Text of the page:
Screenshot 18

Now, the default login on these images is

Username: root
Password: toor

Login using these!

My first step is to change some default settings, click on the arrow in the top right, then on the settings button

Screenshot 19

It should default to the “Power” menu, if not select it on the left. I then ensure “Blank Screen” is set to “Never” and “Automatic Suspend” is off

Screenshot 20

Personally, I then change the keyboard layout from US, to UK. But if you prefer the US layout you can skip this step. But to do it, you select “Region & Language” from the left menu

Screenshot 21

Then click the cross and add your preferred layout. At this stage you will have US and your preferred one enabled. To make your preferred one the only one, select “English (US)” then the minus symbol

Screenshot 22

This will leave you with just your preferred keyboard layout.

That’s the end of what we needed from the settings menu, so close that, and open a terminal by clicking on the icon from the quick access bar

Screenshot 23

Here I prefer to turn off transparency on the terminal, first click “Edit” at the top of the terminal, and then “Preferences”

Screenshot 24

From here, click “Colors” and then untick “Transparent background”, then click “Close”

Screenshot 25

Next I test to see which adapter the boot default is, I do this by attempting to ping (these are terminal commands that you should enter into the terminal opened earlier)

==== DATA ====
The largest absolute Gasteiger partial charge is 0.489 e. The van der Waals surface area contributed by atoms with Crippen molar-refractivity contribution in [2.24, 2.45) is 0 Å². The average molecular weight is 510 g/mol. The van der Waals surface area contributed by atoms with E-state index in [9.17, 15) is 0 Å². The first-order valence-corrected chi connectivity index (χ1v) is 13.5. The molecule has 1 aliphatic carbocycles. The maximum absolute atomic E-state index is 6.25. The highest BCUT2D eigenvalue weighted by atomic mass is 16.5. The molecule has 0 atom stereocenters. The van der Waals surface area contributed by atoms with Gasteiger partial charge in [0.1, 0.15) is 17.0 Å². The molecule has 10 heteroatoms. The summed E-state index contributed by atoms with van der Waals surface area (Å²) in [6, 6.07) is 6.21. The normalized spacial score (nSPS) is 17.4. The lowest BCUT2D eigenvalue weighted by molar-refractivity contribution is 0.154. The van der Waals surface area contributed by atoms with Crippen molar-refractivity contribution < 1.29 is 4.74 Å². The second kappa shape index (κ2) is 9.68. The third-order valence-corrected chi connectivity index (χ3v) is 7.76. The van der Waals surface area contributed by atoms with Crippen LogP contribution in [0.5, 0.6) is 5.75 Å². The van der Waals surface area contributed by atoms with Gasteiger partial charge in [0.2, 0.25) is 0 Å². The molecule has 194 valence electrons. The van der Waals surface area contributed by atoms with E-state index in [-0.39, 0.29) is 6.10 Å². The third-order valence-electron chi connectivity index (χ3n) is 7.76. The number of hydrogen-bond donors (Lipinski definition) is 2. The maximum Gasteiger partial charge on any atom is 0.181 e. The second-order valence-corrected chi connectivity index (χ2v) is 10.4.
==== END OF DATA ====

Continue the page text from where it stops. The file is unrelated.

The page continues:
root@kali:~# ping

If you see

connect: Network is unreachable

Then it defaulted to the internal network, whereas if you see something like

PING ( 56(84) bytes of data.
64 bytes from icmp_seq=1 ttl=63 time=24.7 ms
64 bytes from icmp_seq=2 ttl=63 time=24.6 ms
--- ping statistics ---
2 packets transmitted, 2 received, 0% packet loss, time 2421ms
rtt min/avg/max/mdev = 24.665/24.703/24.742/0.161 ms

It defaulted to the NAT adapter. For the next section you want to be on the NAT adapter, if you aren’t you can change to it by clicking on the same dropdown which you opened the settings menu from, and then clicking on the other adapters name, then “Connect”

Screenshot 26

Use the ping command again to check you are now connected to the internet.

Once you’re online, first we want to update the machine (each of these commands can take a while)

root@kali:~# apt-get dist-upgrade -y

Note: During the execution of this command you may be asked some options, it is generally safe to just accept the defaults, also if you get asked to read patch notes, you can press “q” to close them

Note 2: If you are asked to select grub partitions, if you are unsure what to do then tick every partition


root@kali:~# apt-get update -y

And finally

root@kali:~# apt-get upgrade -y

A quick tip is to unzip the rockyou.txt wordlist which can be done using the following command

root@kali:~# gunzip /usr/share/wordlists/rockyou.txt.gz

And also to update wpscans database

root@kali:~# wpscan --update

With that the machine is configured and in general ready to go. You can, of course further customise. I personally install a set of tools, both public and my own developed ones. I also download my dot-files (e.g .bashrc, .gdbinit) which contain my settings and preferences to a lot of tools.

You may also wish to setup metasploits database, although I do not as I avoid using metasploit while I am still learning and practicing!